Amazon’s Plastic Waste Continues to Grow in the US

A recent report from the nonprofit conservation organization Oceana has revealed some alarming statistics regarding Amazon’s plastic waste generation in the US. Despite the company’s pledges to reduce plastic packaging, it was estimated that Amazon produced 208 million pounds of plastic waste in the United States in 2022 alone. This marks a significant increase from the previous year, with a nearly 10 percent jump in plastic waste generation.

While Amazon claims to have reduced its use of plastic packaging globally by 11.6 percent in 2022 compared to the prior year, the situation in the US remains a cause for concern. The country is considered an outlier in Amazon’s efforts to tackle plastic waste, with Oceana calling for more progress to be made. The lack of transparency in Amazon’s reporting on plastic waste generation adds to the challenge of assessing the true extent of the problem.

In response to Oceana’s report, Amazon’s vice president of mechatronics and sustainable packaging, Pat Lindner, dismissed the findings as “misleading” and “exaggerated.” He pointed to the company’s efforts to eliminate plastic delivery packaging from its US fulfillment centers, citing examples from Europe and India where similar measures have been implemented. However, the transition away from plastic packaging in the US has been slow, with only one fulfillment center in Ohio making the switch to paper alternatives in 2023.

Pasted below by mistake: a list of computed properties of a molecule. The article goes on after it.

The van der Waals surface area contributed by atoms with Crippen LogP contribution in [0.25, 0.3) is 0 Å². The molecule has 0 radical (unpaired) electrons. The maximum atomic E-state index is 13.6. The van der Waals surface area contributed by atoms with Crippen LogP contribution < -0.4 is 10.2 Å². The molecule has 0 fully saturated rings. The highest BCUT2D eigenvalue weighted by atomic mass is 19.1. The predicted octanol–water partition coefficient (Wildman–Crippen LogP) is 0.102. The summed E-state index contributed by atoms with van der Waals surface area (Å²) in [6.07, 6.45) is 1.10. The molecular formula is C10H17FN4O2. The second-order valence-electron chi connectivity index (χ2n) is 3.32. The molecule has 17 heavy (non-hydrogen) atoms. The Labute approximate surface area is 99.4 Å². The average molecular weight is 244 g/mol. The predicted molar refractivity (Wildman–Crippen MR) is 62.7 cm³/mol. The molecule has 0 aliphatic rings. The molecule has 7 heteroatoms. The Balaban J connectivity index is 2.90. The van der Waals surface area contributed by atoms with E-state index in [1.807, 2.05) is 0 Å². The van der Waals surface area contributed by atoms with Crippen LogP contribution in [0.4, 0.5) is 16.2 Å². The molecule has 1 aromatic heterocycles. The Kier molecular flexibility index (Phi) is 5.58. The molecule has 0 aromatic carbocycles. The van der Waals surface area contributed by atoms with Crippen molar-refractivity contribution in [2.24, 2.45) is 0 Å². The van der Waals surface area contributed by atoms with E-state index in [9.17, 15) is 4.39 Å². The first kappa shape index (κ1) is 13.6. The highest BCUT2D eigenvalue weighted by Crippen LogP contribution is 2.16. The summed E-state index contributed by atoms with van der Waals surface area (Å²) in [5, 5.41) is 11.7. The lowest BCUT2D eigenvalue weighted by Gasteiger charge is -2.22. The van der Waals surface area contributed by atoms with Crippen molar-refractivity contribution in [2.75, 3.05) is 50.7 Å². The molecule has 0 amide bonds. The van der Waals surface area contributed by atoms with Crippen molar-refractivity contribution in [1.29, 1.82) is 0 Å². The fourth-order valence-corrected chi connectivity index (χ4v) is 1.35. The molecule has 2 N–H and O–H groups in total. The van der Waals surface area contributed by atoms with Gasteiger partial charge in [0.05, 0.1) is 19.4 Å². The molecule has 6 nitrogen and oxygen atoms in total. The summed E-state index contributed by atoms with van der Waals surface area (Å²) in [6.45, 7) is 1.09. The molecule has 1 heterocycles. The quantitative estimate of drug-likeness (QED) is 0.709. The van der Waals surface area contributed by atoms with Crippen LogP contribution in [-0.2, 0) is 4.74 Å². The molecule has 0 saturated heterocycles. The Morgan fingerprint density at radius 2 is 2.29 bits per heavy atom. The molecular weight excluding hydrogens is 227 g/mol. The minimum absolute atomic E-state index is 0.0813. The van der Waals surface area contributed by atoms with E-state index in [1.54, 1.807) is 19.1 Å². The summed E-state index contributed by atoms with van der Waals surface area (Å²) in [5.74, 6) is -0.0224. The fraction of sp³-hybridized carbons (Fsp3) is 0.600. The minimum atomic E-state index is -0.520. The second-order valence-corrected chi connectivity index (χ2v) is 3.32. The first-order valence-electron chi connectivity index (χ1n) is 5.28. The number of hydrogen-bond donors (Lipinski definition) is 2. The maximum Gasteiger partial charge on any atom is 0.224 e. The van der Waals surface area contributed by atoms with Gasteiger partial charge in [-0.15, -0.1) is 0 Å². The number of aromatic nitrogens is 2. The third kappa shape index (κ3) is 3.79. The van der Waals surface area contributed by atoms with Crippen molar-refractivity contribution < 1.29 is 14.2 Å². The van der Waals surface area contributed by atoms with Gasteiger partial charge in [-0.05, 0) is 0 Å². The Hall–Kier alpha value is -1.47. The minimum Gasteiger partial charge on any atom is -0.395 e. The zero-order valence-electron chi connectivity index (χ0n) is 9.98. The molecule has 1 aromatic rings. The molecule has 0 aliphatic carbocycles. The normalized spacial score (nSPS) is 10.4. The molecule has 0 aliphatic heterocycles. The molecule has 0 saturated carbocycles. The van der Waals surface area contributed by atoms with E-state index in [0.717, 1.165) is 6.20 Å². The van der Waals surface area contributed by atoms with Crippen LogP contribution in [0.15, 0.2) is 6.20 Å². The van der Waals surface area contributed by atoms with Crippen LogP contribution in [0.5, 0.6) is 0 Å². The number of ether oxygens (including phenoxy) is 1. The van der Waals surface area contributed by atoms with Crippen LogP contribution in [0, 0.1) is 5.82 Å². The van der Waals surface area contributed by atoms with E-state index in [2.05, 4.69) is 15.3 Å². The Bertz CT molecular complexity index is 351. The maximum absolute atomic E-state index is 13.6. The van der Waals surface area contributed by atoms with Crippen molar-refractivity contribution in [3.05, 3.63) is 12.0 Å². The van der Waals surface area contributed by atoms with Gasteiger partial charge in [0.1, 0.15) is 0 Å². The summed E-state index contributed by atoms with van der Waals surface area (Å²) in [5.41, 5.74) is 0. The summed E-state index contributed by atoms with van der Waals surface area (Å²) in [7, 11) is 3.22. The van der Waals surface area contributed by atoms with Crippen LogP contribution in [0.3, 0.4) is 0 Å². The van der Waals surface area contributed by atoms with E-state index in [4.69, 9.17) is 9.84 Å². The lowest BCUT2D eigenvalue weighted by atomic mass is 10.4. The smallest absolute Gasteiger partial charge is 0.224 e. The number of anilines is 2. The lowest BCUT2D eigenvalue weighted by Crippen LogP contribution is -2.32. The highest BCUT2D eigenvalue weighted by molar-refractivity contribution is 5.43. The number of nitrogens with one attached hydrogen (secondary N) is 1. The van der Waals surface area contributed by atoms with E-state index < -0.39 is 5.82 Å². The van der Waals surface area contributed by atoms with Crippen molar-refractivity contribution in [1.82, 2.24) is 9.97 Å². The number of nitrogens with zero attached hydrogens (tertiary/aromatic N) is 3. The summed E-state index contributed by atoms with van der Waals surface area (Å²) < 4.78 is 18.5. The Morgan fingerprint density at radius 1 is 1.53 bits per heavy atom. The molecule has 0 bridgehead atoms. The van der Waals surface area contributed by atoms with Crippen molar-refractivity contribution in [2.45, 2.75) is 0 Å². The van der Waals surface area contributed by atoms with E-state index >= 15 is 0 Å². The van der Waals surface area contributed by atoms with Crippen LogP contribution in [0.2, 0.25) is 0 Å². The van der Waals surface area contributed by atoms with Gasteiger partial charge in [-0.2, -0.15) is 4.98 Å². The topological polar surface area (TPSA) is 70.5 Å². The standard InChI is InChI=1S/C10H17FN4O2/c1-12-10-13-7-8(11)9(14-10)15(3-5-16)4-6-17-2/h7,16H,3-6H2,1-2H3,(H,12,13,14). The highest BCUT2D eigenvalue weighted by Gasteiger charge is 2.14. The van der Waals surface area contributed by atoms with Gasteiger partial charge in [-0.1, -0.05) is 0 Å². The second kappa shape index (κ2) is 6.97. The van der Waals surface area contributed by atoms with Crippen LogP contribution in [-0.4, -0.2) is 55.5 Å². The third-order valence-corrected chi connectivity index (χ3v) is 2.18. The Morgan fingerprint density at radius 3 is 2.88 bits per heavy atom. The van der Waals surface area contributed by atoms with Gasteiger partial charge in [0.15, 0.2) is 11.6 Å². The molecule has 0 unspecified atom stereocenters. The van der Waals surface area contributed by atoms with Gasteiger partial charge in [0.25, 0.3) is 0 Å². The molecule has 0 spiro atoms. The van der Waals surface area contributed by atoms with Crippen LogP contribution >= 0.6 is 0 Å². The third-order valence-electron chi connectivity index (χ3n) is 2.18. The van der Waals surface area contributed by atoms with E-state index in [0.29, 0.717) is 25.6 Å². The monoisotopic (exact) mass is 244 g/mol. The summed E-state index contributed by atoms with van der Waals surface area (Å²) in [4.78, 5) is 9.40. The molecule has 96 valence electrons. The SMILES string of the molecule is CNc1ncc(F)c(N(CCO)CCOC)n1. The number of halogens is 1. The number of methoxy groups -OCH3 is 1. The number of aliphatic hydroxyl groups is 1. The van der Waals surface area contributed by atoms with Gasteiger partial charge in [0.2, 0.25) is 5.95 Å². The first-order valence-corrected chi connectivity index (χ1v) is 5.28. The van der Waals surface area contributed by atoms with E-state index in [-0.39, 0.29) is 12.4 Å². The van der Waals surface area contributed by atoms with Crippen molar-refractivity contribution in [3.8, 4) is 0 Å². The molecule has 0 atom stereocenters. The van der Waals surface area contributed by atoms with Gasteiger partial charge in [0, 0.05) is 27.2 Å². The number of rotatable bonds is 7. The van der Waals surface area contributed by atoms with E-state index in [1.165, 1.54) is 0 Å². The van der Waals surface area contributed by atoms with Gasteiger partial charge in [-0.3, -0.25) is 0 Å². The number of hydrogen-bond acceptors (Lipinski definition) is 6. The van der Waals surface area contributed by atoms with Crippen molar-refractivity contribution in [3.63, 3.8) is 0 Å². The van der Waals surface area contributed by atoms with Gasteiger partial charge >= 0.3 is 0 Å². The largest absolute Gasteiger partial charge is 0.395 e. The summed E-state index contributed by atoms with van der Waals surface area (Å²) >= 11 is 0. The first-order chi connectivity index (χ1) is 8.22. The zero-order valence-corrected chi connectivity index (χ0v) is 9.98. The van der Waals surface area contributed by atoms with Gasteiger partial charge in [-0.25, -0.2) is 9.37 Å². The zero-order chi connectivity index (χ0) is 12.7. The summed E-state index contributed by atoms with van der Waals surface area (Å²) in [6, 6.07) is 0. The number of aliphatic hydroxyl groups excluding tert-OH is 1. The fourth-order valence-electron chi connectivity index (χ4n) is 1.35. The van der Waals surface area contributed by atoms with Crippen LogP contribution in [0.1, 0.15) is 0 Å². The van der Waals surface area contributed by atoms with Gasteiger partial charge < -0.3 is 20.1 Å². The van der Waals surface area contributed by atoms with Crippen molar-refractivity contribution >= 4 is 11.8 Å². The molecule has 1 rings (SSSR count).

One of the major challenges associated with plastic packaging is its limited recyclability. Plastic film bags, commonly used for packaging, are not typically accepted in curbside recycling programs due to their composition. This poses a dilemma for consumers who wish to divert plastic waste from landfills and incinerators, as they would need to find designated drop-off locations to dispose of these materials properly.

While Amazon has expressed vague commitments to phase out certain types of plastic packaging, such as padded bags containing plastics, the lack of a clear timeline raises questions about the company’s dedication to sustainability in its operations. Oceana is calling for more stringent measures to be taken, especially in Amazon’s home base, the US, where the bulk of its plastic waste is generated. Ultimately, the onus is on Amazon to take decisive action to curb its plastic waste footprint and uphold its environmental responsibilities.


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